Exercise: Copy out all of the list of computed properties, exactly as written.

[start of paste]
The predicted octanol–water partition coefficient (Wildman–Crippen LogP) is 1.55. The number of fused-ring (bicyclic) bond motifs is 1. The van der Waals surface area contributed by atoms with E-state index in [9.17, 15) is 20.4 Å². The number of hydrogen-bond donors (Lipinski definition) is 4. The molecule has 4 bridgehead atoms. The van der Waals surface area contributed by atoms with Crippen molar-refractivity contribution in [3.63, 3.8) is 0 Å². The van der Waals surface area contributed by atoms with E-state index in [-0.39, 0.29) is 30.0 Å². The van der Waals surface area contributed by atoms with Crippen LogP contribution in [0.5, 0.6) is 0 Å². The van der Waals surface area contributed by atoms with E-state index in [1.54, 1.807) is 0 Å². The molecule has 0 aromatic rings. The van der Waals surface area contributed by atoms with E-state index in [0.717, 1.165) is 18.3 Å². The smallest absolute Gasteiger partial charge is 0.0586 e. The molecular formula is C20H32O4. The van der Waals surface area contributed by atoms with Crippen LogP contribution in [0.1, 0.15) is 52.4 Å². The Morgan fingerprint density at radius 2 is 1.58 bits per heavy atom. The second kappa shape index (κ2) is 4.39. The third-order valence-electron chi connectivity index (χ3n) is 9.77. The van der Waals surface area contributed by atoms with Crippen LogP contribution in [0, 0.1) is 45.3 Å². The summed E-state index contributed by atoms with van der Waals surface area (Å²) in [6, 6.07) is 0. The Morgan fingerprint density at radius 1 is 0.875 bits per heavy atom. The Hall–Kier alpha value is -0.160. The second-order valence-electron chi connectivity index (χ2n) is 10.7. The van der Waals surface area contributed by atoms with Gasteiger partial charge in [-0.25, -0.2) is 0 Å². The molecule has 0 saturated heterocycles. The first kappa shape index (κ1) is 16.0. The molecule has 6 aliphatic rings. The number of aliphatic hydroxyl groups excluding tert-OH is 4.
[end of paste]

The predicted octanol–water partition coefficient (Wildman–Crippen LogP) is 1.55. The number of fused-ring (bicyclic) bond motifs is 1. The van der Waals surface area contributed by atoms with E-state index in [9.17, 15) is 20.4 Å². The number of hydrogen-bond donors (Lipinski definition) is 4. The molecule has 4 bridgehead atoms. The van der Waals surface area contributed by atoms with Crippen molar-refractivity contribution in [3.63, 3.8) is 0 Å². The van der Waals surface area contributed by atoms with E-state index in [-0.39, 0.29) is 30.0 Å². The van der Waals surface area contributed by atoms with Crippen LogP contribution in [0.5, 0.6) is 0 Å². The van der Waals surface area contributed by atoms with E-state index in [1.54, 1.807) is 0 Å². The molecule has 0 aromatic rings. The van der Waals surface area contributed by atoms with E-state index in [0.717, 1.165) is 18.3 Å². The smallest absolute Gasteiger partial charge is 0.0586 e. The molecular formula is C20H32O4. The van der Waals surface area contributed by atoms with Crippen LogP contribution in [0.1, 0.15) is 52.4 Å². The Morgan fingerprint density at radius 2 is 1.58 bits per heavy atom. The second kappa shape index (κ2) is 4.39. The third-order valence-electron chi connectivity index (χ3n) is 9.77. The van der Waals surface area contributed by atoms with Crippen LogP contribution in [0, 0.1) is 45.3 Å². The summed E-state index contributed by atoms with van der Waals surface area (Å²) in [6, 6.07) is 0. The Morgan fingerprint density at radius 1 is 0.875 bits per heavy atom. The Hall–Kier alpha value is -0.160. The second-order valence-electron chi connectivity index (χ2n) is 10.7. The van der Waals surface area contributed by atoms with Gasteiger partial charge in [-0.25, -0.2) is 0 Å². The molecule has 0 saturated heterocycles. The first kappa shape index (κ1) is 16.0. The molecule has 6 aliphatic rings. The number of aliphatic hydroxyl groups excluding tert-OH is 4.